What I've done particularly in that situation is based on your advice, right, was to get their email address, get their phone number, bypass the gatekeeper. To me in that situation, particularly, I actually attended a non profit organization. And I volunteered before but not as a high level volunteer. I never know who the execs work for the company. So I had to actually find out, we don't ask the questions to people, who is the one of the execs here and that's how I got to the Chief of Operations, who makes the decisions for their organizations. And so I had established myself, I had to introduce myself to this person, I had to start building a relationship, you know, asking him questions, personal, and that's something that I want to tell is that we have a corporate mindset that we have to ask, "what do you do?" because it's all about personal love that's what it is. You have to be able to give love in order to get some love. And I think that's one of the things that I mentioned before in one of the comments for the HTYC bootcamp, in order for you to receive love, you got to give love. Okay? And love is authentic. You don't just go to somebody and say, "Hey, I love you. Can you please help me out with this?" I established that friendship, because this is actually one of the organizations that I love the most. And that's the one that I needed to prioritize, I then went ahead and told the person, "I've been attending and coming to this organization and done some volunteer, but I really love it. I love what you guys do to help people. I love the fact that you, I genuinely care for people, and that is something that I am very interested. And I don't know how that's going to happen. But I am here available for whatever you guys need." I didn't really say I'm looking for a position, but I said, I'm available for whatever you guys need. And I know that for some people, that's a hard thing to do. Because if they actually go up the ladder, and you reach to a certain level, sometimes you have to come to the realization that you may have to step down the ladder to be able to potentially get back up in the right field. Okay, but not a lot of people are willing to accept that. And that's what the question does sometimes, sometimes you may need to bring you down here to potentially get you up here in the field that feeds you particularly. So what I've done in this situation, I told the person, "look, whatever you guys need me, I'm here, and I'm available." And guess what this person did, keep it in just this base me and say, "Okay, get away from here." He said, "Really, I thank you so much." And then we kept in touch. And then I told you that I was going to the Middle East for vacation. And I was intentionally thinking of him. And I went, and based on our conversations, I got him a small souvenir that was very meaningful. And then obviously, when I came back, I said, "Hey, I went to the Middle East, and I got these gift for you, I hope that you appreciate it, that you value it." And that gift obviously came as a result of listening of the things that this person told me. And he said, "Oh, thank you so much." And then he actually started following up with me and give me a small project. And here's the key, okay, he told me, "even though you told me that you're interested in even knowing that even volunteering the company, I still don't know you as much. And I want to get to know you. So we're gonna work on some projects together."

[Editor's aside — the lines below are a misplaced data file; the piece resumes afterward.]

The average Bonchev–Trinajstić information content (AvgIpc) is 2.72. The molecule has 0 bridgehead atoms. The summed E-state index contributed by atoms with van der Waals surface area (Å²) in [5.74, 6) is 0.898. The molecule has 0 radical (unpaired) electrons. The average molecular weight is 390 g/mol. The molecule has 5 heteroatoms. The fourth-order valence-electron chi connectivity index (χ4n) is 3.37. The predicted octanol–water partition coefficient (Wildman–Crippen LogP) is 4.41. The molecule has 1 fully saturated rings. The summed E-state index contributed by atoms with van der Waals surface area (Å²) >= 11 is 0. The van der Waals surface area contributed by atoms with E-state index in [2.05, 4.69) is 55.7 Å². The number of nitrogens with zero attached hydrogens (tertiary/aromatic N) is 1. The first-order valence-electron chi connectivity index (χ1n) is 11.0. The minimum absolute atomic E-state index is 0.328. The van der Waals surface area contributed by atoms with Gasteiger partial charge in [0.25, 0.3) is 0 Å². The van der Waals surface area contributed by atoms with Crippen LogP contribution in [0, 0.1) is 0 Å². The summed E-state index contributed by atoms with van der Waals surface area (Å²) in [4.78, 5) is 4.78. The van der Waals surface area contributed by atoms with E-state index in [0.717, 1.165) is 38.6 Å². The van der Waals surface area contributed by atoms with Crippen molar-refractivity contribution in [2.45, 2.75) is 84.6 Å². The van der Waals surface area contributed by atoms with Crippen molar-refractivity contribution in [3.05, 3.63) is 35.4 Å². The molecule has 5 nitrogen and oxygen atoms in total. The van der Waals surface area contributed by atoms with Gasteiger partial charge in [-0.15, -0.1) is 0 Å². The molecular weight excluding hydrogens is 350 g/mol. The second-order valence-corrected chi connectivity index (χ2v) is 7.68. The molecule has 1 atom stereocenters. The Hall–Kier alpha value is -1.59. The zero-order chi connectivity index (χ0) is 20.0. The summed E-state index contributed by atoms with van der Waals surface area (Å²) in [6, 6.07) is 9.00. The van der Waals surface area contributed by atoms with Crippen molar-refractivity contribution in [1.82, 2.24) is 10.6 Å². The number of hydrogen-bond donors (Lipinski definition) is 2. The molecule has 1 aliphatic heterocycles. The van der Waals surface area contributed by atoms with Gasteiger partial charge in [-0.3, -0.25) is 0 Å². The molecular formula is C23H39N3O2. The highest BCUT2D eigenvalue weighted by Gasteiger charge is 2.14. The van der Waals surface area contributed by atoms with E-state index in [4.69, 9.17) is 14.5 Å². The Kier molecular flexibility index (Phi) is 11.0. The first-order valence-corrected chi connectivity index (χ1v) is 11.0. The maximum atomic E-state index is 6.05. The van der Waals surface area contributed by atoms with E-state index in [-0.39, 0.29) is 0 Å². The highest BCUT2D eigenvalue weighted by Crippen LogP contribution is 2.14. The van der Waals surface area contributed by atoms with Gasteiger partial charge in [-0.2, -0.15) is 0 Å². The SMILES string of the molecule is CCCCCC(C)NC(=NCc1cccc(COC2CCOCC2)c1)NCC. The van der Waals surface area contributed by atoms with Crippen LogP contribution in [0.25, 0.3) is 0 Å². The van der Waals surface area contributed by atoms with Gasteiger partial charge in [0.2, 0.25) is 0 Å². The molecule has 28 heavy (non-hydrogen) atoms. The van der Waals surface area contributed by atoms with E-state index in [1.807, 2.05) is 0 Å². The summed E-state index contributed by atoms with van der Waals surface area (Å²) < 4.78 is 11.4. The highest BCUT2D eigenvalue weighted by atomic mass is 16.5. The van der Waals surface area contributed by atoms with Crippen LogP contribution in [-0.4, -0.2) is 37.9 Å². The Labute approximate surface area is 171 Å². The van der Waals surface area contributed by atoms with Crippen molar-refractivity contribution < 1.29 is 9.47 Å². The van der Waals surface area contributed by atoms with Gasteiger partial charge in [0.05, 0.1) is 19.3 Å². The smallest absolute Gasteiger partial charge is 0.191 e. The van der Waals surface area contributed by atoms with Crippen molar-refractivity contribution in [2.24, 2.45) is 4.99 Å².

Scott Anthony Barlow 30:27